While the Conventional Level of morality is concerned with social norms, the third and highest level of moral reasoning moves beyond mere convention. Kohlberg called this final level of moral development the Post-Conventional or Principled Level. It's called the Principled Level because people make moral decisions based on a basic set of principles that represent their most important values and beliefs. At this level, people think more abstractly about their values and beliefs. Therefore, morality is determined by a complex evaluation of these ideological values rather than a blind adherence to an existing set of rules. At this level of development, people apply these ideological values when making a determination of right from wrong, and when evaluating conflict between groups of people with opposing values such as different religious groups, different cultural groups, or different governmental bodies.
Like the previous Conventional Level, the Principled Level is subdivided into two stages. Stage five is called the social-contract orientation. At this stage, people understand rules and laws are mere tools intended to create social justice and designed to promote the well-being of all people. Thus, the ideological values of social justice and humanitarian concern are considered to be important, not the rule or law itself. At stage five, people recognize that rules and laws may require some degree of interpretation and flexibility, and these rules and laws may need to be re-evaluated from time-to-time to ensure the intended purpose is still being met.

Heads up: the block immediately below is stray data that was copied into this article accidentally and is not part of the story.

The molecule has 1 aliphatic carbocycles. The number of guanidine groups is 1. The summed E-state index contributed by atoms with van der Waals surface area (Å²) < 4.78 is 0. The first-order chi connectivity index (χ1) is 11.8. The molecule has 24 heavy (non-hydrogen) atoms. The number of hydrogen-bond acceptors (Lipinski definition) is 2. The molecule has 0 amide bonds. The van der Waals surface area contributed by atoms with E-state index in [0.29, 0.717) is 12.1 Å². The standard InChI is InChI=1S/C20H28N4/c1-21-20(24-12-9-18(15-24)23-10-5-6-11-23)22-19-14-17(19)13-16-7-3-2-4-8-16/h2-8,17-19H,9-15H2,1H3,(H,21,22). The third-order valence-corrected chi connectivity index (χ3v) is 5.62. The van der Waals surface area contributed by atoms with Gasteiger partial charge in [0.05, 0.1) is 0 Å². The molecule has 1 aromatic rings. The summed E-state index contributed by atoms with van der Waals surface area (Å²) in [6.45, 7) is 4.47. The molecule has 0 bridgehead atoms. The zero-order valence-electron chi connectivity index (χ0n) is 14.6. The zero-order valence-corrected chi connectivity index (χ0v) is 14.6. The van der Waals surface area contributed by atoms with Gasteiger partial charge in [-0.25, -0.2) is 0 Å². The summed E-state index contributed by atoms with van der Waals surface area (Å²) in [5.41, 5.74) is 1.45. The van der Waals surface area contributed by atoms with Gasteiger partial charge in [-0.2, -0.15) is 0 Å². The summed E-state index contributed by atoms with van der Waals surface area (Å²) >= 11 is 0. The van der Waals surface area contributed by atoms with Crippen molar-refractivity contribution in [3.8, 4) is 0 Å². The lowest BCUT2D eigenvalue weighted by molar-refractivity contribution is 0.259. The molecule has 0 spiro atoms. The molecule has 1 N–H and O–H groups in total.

Furthermore, people at this stage understand that governing bodies, such as the United States Congress or the school administration, are morally obligated to design and enforce rules and laws in a manner that balances individual freedom, with the needs of the larger group, in order to protect the safety and welfare of all. The leaders who create the rules and laws, and the group members who must adhere to them, implicitly or explicitly agree that this balance between individual freedom and the needs of the group must be maintained. Group members accept that it may become necessary to give up some personal freedom in order to enjoy a safe and orderly society.
For example, a group of college students at stage five (the social-contract-orientation of moral reasoning) may request a meeting with their college administrators to discuss a campus rule that limits condom distribution to the campus health clinic, and requires students to first meet with a nurse before receiving condoms. The intended purpose of this rule is to provide health education regarding the proper and safe use of a condom. On the surface, this rule seems sensible from a health education perspective. However, the students believe the rule has the unintended effect of deterring students from using condoms. They believe that in order to reduce the spread of diseases, and to limit unwanted pregnancies, condoms should be available at convenient locations that ensure comfort and privacy, such as dormitory restrooms. These students believe the intended principle behind the rule (to protect the health, safety, and welfare of the student body) is not being met and this principle trumps the need to document health education regarding condom use. This group of students firmly believes their college administrators have an obligation to change the rule for the greater good of the student body.